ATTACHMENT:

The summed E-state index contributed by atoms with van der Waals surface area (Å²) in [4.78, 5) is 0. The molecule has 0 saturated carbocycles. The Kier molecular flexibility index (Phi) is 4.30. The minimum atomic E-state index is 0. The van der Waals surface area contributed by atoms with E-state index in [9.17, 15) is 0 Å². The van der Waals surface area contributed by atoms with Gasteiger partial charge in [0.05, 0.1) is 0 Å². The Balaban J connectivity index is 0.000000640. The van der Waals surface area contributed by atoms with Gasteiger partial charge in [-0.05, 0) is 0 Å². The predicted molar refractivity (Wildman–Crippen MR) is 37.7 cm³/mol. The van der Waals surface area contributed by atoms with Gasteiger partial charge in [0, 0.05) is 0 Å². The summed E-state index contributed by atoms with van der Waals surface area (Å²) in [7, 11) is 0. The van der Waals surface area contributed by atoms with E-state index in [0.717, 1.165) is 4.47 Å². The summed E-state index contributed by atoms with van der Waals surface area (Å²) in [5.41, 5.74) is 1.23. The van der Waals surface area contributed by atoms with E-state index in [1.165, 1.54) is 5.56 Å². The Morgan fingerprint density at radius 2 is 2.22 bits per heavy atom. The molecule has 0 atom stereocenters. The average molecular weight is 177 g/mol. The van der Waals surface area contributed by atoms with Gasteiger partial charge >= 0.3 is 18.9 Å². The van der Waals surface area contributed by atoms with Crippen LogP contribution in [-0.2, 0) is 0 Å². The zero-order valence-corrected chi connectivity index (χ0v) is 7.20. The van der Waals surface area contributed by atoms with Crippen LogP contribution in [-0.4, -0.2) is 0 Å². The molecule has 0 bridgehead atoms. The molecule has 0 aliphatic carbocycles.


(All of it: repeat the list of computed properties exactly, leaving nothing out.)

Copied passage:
The summed E-state index contributed by atoms with van der Waals surface area (Å²) in [4.78, 5) is 0. The molecule has 0 saturated carbocycles. The Kier molecular flexibility index (Phi) is 4.30. The minimum atomic E-state index is 0. The van der Waals surface area contributed by atoms with E-state index in [9.17, 15) is 0 Å². The van der Waals surface area contributed by atoms with Gasteiger partial charge in [0.05, 0.1) is 0 Å². The Balaban J connectivity index is 0.000000640. The van der Waals surface area contributed by atoms with Gasteiger partial charge in [-0.05, 0) is 0 Å². The predicted molar refractivity (Wildman–Crippen MR) is 37.7 cm³/mol. The van der Waals surface area contributed by atoms with Gasteiger partial charge in [0, 0.05) is 0 Å². The summed E-state index contributed by atoms with van der Waals surface area (Å²) in [7, 11) is 0. The van der Waals surface area contributed by atoms with E-state index in [0.717, 1.165) is 4.47 Å². The summed E-state index contributed by atoms with van der Waals surface area (Å²) in [5.41, 5.74) is 1.23. The van der Waals surface area contributed by atoms with E-state index in [1.165, 1.54) is 5.56 Å². The Morgan fingerprint density at radius 2 is 2.22 bits per heavy atom. The molecule has 0 atom stereocenters. The average molecular weight is 177 g/mol. The van der Waals surface area contributed by atoms with Gasteiger partial charge >= 0.3 is 18.9 Å². The van der Waals surface area contributed by atoms with Crippen LogP contribution in [-0.2, 0) is 0 Å². The zero-order valence-corrected chi connectivity index (χ0v) is 7.20. The van der Waals surface area contributed by atoms with Crippen LogP contribution in [-0.4, -0.2) is 0 Å². The molecule has 0 bridgehead atoms. The molecule has 0 aliphatic carbocycles.